fan rips ball out of hands

The guy who stole that home run ball in Boston being called “The Angel of Fenway”

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The guy who grabbed a home run ball out of a woman’s hand to throw it out onto the field, and who is reported to have called a black fan nearby “Trayvon” and “Prince Fielder’s crackhead brother” has a fan club! It’s the mouth-breathers over at Barstool Sports Boston, who have dubbed this fine gentleman “The Angel of Fenway” and are quite upset that anyone thinks differently of the guy.

Upset at me in particular, as they quoted my post about it at length under an old picture of me and accused me of overreacting. It’s not racist to tell a black guy to “go back to the ghetto,” the Barstool guy says. Really!

They took specific issue with me when when I implied that the guy taking the baseball from the woman could be construed as assault and battery. But hey, don’t take the lawyer’s word for it. Here’s some legal discourse that absolves the guy in their view:

Has there ever been a bigger overreaction to anything in the history of earth than this guy’s take on the “Angel of Fenway” throwing that ball back last night? Trying to insinuate that it was the same thing as stealing her cell phone? That it was assault and battery. Umm no it’s not.  This wasn’t preplanned. This guy wasn’t taking it for himself.   It was pure instinct.  He did what he thought was right in the heat of the moment.  He was making a point. At worst it was a dickhead move. At best he won the game.

I think it says everything about the impotent wannabes at sites like Barstool that they think this guy could have “won the game.” They’re the sort of fans who believe they are far more important than the really are. Who believe that their ridiculously over-the-top passion actually has impact beyond allowing them to enjoy the game and making themselves feel better.  But hey, maybe I’m wrong. Maybe these guys, and not David Ortiz won it! Don’t doubt Boston pride! You wouldn’t understand!

In other news, I would suggest they take their own advice and see what it does for them. Go out and commit some actual crimes sometime, dudes, and tell the police that it’s OK because you didn’t preplan it and it was all in the heat of the moment. I’m pretty sure that’s a total defense to everything ever. One more:

But to start comparing it to a real crime is so far off the reservation crazy that it’s mind boggling.

Yeah, no one would ever think that taking a ball out of another fan’s hand by force is a crime. Well, except for police:

A teenager was assaulted and robbed of the home run ball he claims he retrieved Wednesday during the Giants’ loss to the Boston Red Sox at AT&T Park, police said. The 16-year-old was in the standing-only section above Levi’s Landing in right field when he scrambled to fetch the seventh-inning home run hit by the Red Sox’s Stephen Drew, Officer Albie Esparza said Thursday … Right after the victim took possession of the baseball, the suspect allegedly tackled him from behind, twisted his wrist, then pried the ball away and fled, Esparza said.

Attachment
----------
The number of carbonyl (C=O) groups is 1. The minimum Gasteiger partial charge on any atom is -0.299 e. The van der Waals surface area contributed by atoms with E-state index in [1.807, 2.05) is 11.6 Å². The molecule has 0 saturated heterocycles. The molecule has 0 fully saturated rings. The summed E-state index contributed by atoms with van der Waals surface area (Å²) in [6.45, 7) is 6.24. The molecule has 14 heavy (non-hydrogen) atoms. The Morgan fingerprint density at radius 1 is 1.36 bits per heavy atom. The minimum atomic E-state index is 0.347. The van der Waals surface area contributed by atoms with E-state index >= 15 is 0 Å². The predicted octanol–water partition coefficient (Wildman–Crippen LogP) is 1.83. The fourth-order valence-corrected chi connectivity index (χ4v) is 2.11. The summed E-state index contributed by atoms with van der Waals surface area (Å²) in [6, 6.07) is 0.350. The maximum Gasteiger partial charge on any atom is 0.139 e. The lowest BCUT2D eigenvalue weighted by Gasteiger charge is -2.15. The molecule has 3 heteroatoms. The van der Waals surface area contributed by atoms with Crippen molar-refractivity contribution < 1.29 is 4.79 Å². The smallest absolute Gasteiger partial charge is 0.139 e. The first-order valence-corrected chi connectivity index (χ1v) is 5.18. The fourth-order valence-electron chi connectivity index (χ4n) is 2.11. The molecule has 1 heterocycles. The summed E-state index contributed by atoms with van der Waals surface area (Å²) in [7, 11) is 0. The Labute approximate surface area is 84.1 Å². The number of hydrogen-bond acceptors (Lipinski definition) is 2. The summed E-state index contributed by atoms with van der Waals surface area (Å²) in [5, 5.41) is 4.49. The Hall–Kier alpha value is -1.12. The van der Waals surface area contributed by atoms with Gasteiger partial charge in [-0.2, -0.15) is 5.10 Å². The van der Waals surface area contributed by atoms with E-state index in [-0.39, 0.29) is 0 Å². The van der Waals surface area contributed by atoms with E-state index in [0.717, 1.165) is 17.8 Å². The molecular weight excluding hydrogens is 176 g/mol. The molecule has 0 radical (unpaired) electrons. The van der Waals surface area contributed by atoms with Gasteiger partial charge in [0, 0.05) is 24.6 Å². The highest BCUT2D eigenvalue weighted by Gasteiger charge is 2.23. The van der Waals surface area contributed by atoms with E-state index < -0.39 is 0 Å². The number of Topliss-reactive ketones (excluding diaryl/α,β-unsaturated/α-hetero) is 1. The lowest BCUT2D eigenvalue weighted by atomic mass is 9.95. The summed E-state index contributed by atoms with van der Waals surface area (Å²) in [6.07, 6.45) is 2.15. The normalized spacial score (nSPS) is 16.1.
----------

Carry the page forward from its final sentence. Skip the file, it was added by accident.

There was some he-said, he-said about it all but the fact of the matter is that police considered the matter a potential criminal act.

Oh, and the fan in that incident? The one who had the ball allegedly taken from him? Red Sox fan. How much you wanna bet that the Barstool guys are far more critical of the ball-snatcher there?

The deeper implications of the A.J. Ellis trade

LOS ANGELES, CA - MAY 17:  Clayton Kershaw #22 of the Los Angeles Dodgers heads to the dugout at the end of the first inning against the Los Angeles Angels at Dodger Stadium on May 17, 2016 in Los Angeles, California.  (Photo by Harry How/Getty Images)
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The trade of a light-hitting backup catcher is normally about as inconsequential as it gets. The trade of A.J. Ellis by the Dodgers to the Phillies, however, is anything but that. Indeed, it may be the public manifestation of long-simmering, well, maybe “feud” is too strong a word, but a definite butting of heads between the team’s front office and its best player.

While almost all of the clubhouse drama in Los Angeles has surrounded a talented but aggravating corner outfielder currently toiling in the minors, Dylan Hernandez of the Los Angeles Times wrote last night that the Ellis trade could very well be seen as the front office’s shot across Clayton Kershaw‘s bow:

Kershaw’s preference of Ellis was the subject of a longstanding tug-of-war between Kershaw and the front office, which wanted Yasmani Grandal behind the plate as much as possible . . . Some players interpreted the trade as a message from the front office.